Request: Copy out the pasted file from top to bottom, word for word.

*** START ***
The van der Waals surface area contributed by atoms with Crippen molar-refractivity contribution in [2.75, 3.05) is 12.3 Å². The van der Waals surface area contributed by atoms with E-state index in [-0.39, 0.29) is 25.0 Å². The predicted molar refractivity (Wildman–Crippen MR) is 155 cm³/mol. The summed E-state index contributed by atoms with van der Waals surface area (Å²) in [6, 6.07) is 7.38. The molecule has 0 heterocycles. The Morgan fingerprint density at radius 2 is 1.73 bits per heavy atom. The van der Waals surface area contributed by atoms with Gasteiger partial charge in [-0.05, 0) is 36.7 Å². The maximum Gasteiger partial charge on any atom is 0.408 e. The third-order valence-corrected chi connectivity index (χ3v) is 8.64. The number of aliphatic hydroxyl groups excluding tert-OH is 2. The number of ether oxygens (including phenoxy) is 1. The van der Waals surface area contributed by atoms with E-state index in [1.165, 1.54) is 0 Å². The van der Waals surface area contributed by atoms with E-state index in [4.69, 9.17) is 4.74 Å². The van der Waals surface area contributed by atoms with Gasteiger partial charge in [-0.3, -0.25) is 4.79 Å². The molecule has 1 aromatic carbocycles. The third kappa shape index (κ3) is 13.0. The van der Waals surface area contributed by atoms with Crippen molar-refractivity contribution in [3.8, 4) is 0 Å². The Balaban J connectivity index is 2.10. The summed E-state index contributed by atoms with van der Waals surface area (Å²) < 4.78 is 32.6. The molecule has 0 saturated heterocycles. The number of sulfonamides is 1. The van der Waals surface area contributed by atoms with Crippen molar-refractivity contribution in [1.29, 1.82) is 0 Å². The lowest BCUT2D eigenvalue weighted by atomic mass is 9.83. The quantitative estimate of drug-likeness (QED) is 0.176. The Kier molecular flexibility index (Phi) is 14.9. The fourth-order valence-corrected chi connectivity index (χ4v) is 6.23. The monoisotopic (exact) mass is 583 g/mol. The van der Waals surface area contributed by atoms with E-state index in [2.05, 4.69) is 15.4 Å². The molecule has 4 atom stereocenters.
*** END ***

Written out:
The van der Waals surface area contributed by atoms with Crippen molar-refractivity contribution in [2.75, 3.05) is 12.3 Å². The van der Waals surface area contributed by atoms with E-state index in [-0.39, 0.29) is 25.0 Å². The predicted molar refractivity (Wildman–Crippen MR) is 155 cm³/mol. The summed E-state index contributed by atoms with van der Waals surface area (Å²) in [6, 6.07) is 7.38. The molecule has 0 heterocycles. The Morgan fingerprint density at radius 2 is 1.73 bits per heavy atom. The van der Waals surface area contributed by atoms with Gasteiger partial charge in [-0.05, 0) is 36.7 Å². The maximum Gasteiger partial charge on any atom is 0.408 e. The third-order valence-corrected chi connectivity index (χ3v) is 8.64. The number of aliphatic hydroxyl groups excluding tert-OH is 2. The number of ether oxygens (including phenoxy) is 1. The van der Waals surface area contributed by atoms with E-state index in [1.165, 1.54) is 0 Å². The van der Waals surface area contributed by atoms with E-state index in [4.69, 9.17) is 4.74 Å². The van der Waals surface area contributed by atoms with Gasteiger partial charge in [-0.3, -0.25) is 4.79 Å². The molecule has 1 aromatic carbocycles. The third kappa shape index (κ3) is 13.0. The van der Waals surface area contributed by atoms with Crippen molar-refractivity contribution in [3.8, 4) is 0 Å². The Balaban J connectivity index is 2.10. The summed E-state index contributed by atoms with van der Waals surface area (Å²) < 4.78 is 32.6. The molecule has 0 saturated heterocycles. The number of sulfonamides is 1. The van der Waals surface area contributed by atoms with Crippen molar-refractivity contribution in [1.29, 1.82) is 0 Å². The lowest BCUT2D eigenvalue weighted by atomic mass is 9.83. The quantitative estimate of drug-likeness (QED) is 0.176. The Kier molecular flexibility index (Phi) is 14.9. The fourth-order valence-corrected chi connectivity index (χ4v) is 6.23. The monoisotopic (exact) mass is 583 g/mol. The van der Waals surface area contributed by atoms with E-state index in [2.05, 4.69) is 15.4 Å². The molecule has 4 atom stereocenters.